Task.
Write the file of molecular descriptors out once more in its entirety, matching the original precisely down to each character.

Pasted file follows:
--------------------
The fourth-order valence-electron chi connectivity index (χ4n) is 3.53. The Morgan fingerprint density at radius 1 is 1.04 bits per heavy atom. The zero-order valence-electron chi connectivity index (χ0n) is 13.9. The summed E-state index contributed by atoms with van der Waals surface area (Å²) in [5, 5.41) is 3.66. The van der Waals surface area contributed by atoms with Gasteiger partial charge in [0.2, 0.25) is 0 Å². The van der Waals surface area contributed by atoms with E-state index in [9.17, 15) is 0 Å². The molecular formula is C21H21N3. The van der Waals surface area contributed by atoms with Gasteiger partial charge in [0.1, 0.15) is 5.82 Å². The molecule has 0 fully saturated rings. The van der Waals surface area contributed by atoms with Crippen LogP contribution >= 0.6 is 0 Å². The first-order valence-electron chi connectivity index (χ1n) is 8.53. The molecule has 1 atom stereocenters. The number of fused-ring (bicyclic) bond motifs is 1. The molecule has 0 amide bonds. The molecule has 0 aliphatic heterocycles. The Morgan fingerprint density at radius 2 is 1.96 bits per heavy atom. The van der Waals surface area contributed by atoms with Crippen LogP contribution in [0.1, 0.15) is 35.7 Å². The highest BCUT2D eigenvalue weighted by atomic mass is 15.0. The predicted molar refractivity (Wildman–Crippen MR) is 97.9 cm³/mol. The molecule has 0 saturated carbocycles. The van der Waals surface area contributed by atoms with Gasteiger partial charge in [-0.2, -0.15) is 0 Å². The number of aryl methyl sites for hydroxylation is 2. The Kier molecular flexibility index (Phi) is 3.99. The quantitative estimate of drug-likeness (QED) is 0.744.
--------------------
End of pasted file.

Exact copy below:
The fourth-order valence-electron chi connectivity index (χ4n) is 3.53. The Morgan fingerprint density at radius 1 is 1.04 bits per heavy atom. The zero-order valence-electron chi connectivity index (χ0n) is 13.9. The summed E-state index contributed by atoms with van der Waals surface area (Å²) in [5, 5.41) is 3.66. The van der Waals surface area contributed by atoms with Gasteiger partial charge in [0.2, 0.25) is 0 Å². The van der Waals surface area contributed by atoms with E-state index in [9.17, 15) is 0 Å². The molecular formula is C21H21N3. The van der Waals surface area contributed by atoms with Gasteiger partial charge in [0.1, 0.15) is 5.82 Å². The molecule has 0 fully saturated rings. The van der Waals surface area contributed by atoms with Crippen LogP contribution >= 0.6 is 0 Å². The first-order valence-electron chi connectivity index (χ1n) is 8.53. The molecule has 1 atom stereocenters. The number of fused-ring (bicyclic) bond motifs is 1. The molecule has 0 amide bonds. The molecule has 0 aliphatic heterocycles. The Morgan fingerprint density at radius 2 is 1.96 bits per heavy atom. The van der Waals surface area contributed by atoms with Crippen LogP contribution in [0.1, 0.15) is 35.7 Å². The highest BCUT2D eigenvalue weighted by atomic mass is 15.0. The predicted molar refractivity (Wildman–Crippen MR) is 97.9 cm³/mol. The molecule has 0 saturated carbocycles. The van der Waals surface area contributed by atoms with Gasteiger partial charge in [-0.2, -0.15) is 0 Å². The number of aryl methyl sites for hydroxylation is 2. The Kier molecular flexibility index (Phi) is 3.99. The quantitative estimate of drug-likeness (QED) is 0.744.